Pit People

Pit People

Pit People is an indirect sequel to BattleBlock Theater, the game where The Behemoth really hit their stride in both comedy and gameplay. Naturally, I was excited to try it just to see what they’d do next, but also because continuing a story with such an infamously nonsensical ending was the nuttiest idea I’d ever heard. Upon playing, it turns out that the premise is just the tip of a nuttiness iceberg that includes six-legged space bears, sentient cupcakes with healing frosting, and a gargantuan array of goofy weapons and items. Thanks to a combination of outstanding voice acting and writing that’s equal parts sharp and silly, the game is downright side-splitting from start to finish. You’ll want to explore and undertake new missions just to see what insanity will be waiting for you.

Unfortunately, the gameplay is a significant downgrade from previous titles. Switching from 2D platformers and brawlers to turn-based strategy, especially such a huge and crowded one, was an ambitious decision, but I don’t think the developers knew what they were getting into when they made it. The player can only move units, and the units decide what to do after that. The frustrations of misbehaving pieces should be obvious, but this mechanic also makes certain characters and strategies completely unviable or outright detrimental – and the party-building wasn’t even particularly balanced to begin with. Lastly, this mechanic greatly diminishes tactical sensation. While you’re technically executing strategies, it only ever feels like ordering all-out charges for hours on end, which makes missions where the objective is just to defeat all enemies (i.e. most of them) feel extremely drawn-out.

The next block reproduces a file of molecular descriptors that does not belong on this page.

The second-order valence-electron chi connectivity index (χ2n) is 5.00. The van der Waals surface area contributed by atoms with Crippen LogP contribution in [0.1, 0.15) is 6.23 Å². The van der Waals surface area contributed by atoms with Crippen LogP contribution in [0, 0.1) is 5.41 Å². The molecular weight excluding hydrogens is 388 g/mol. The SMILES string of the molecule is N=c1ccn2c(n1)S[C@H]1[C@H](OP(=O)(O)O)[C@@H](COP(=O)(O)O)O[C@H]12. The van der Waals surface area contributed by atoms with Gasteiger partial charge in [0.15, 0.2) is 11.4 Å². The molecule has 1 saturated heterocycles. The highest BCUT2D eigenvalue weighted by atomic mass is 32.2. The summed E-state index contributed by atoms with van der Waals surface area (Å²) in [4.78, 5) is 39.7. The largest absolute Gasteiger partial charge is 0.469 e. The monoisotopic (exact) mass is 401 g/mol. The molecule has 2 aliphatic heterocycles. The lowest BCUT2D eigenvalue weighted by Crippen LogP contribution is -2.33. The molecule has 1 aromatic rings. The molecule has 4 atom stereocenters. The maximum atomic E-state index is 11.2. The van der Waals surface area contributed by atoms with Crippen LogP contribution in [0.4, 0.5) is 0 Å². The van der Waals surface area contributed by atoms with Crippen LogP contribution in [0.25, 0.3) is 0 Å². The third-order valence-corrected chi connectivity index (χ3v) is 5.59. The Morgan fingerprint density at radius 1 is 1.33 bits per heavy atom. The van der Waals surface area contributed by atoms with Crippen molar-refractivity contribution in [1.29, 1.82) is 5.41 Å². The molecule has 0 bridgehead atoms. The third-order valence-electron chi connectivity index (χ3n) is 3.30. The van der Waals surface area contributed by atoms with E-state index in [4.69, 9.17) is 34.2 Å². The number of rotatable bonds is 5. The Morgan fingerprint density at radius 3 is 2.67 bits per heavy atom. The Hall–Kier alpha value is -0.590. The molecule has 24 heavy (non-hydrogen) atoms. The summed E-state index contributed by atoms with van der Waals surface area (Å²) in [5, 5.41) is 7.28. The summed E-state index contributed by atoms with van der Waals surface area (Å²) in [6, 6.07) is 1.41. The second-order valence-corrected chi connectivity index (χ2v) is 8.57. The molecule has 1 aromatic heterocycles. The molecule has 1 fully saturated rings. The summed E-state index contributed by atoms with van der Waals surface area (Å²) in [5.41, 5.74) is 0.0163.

The material for a deep, strategic experience is all here – units can be weak or resistant to certain attack types, some can launch or carry their allies, and some can periodically spawn minions – but it’s hard to appreciate much of it. Multiplayer gameplay is no more gratifying than single-player, and local co-op in particular seems to exist out of tradition more than anything, because the controller interface is decidedly inconvenient. On the other hand, using a mouse and keyboard is, for the most part, quite intuitive and straightforward. Dan Paladin’s signature cartoon art style, as much a source of laughs as ever, is ultimately a hindrance to the interface, as it’s profoundly bad at conveying tactical necessities amid the chaos. Conversely, The Behemoth’s other aesthetic trademark, a curated selection of community-sourced music, is at the top of its game here.

6/10
6/10

Leave a Reply

Your email address will not be published.